The Jubilee described in Lev 25:8-55 is one of the most remarkable pieces of biblical directions. It describes a theology of the land of Israel, in which land belongs to God, with the Israelites merely tenants on it. It outlines a system to protect the poor and the down and out. It is a real estate agent’s nightmare. It is a nightmare for a middle class or rich person homeowner.

God is, and always has been gay. God is the first gay. This is good news for the marginalized, and very bad news for those who believe in their goodness while they turn their back on people due to their socioeconomic status, gender identity, sexual orientation, race and/or nationality.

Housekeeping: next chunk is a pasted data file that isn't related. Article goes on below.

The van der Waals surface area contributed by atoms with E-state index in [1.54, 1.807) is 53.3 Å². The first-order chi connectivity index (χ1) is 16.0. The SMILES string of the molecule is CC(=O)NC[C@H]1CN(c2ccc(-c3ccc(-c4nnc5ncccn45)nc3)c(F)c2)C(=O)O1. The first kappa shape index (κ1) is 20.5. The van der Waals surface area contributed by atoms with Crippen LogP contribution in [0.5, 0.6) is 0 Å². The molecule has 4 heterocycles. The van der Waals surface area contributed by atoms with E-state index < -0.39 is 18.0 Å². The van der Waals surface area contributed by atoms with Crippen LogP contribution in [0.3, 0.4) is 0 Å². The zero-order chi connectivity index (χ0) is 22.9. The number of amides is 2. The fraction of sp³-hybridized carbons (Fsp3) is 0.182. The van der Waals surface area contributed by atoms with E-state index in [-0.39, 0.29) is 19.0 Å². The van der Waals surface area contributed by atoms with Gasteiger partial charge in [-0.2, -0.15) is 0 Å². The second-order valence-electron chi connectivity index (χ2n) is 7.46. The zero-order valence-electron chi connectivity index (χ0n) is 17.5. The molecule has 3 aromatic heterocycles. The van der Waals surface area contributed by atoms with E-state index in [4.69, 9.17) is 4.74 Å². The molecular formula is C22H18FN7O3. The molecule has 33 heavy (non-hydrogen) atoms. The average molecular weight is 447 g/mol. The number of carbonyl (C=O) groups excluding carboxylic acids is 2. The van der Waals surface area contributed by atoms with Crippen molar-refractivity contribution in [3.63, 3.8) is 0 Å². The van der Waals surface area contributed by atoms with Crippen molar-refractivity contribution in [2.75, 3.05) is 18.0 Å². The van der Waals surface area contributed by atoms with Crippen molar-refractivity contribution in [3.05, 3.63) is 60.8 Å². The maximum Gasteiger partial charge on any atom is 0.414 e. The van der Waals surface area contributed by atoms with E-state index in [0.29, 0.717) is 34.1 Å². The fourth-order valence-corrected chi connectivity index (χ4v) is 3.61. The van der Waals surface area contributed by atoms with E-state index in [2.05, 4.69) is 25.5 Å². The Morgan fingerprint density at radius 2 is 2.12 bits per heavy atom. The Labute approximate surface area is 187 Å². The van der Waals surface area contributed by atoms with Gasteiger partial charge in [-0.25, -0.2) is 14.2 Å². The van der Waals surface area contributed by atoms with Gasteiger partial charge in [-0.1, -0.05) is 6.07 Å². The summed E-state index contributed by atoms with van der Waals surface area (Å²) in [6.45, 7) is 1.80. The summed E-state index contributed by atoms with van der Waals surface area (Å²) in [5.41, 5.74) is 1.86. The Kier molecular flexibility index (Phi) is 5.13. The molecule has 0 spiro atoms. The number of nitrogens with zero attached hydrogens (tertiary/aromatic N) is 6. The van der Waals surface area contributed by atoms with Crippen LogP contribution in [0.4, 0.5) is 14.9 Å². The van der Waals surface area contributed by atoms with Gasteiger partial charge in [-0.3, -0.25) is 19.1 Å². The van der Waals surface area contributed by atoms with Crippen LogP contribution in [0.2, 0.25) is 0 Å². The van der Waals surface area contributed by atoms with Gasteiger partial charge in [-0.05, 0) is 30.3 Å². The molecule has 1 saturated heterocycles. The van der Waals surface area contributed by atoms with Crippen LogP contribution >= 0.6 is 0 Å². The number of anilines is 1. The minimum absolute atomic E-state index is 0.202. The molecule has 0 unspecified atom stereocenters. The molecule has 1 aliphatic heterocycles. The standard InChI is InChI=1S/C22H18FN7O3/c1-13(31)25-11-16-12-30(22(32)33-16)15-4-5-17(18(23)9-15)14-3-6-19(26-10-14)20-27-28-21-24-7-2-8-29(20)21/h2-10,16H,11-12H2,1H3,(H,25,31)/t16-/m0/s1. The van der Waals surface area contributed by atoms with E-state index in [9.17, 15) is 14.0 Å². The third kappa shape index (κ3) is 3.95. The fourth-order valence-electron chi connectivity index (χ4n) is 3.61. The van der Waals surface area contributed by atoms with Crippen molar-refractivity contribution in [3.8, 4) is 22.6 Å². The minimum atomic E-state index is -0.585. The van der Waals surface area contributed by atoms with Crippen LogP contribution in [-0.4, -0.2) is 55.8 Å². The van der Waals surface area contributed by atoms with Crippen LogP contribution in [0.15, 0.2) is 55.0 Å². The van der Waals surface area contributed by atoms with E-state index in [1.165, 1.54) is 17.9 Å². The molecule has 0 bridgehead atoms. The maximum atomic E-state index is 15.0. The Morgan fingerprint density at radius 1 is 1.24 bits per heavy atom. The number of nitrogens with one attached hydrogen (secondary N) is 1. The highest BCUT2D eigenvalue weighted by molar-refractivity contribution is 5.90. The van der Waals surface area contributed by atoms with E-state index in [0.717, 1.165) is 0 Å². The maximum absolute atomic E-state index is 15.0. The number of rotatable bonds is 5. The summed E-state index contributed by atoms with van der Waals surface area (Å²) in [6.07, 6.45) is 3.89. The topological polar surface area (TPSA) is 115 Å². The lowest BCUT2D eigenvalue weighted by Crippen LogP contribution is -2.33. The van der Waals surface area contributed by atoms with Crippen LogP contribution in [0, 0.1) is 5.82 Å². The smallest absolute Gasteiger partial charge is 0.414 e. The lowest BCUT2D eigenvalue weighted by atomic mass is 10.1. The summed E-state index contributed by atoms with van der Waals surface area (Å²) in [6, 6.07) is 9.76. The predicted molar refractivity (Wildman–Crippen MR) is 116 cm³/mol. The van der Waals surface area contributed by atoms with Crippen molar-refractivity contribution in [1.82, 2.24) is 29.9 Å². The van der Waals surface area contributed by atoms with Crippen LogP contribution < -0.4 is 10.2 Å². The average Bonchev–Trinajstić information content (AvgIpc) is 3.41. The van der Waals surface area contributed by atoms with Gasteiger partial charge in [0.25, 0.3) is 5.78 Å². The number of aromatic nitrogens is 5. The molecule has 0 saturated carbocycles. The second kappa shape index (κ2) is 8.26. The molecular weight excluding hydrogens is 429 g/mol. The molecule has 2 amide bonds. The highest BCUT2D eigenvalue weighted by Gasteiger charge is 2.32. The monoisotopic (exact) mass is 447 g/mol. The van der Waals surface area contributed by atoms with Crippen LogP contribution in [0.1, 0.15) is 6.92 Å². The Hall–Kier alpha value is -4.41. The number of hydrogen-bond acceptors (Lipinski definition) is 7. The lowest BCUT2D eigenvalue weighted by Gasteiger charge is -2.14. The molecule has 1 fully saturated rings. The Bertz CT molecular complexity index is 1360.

Conservative Christian Republicans, who claim to believe all the Bible (which is not possible because there are parts of the Bible which cannot be reconciled), like to point out this Levitical legislation was never practiced. Actually, we don’t know that. However, even if it’s true the year of Jubilee was nothing more than unacted upon bleeding heart liberal theology, that still does not eliminate what God desires for God’s creation.

I hope if you are looking for a house you find the home of your dreams. Consider yourself warned/informed, however, about the Gay God.

Rev. Chris Ayers is senior pastor at Wedgewood Church is Charlotte, N.C.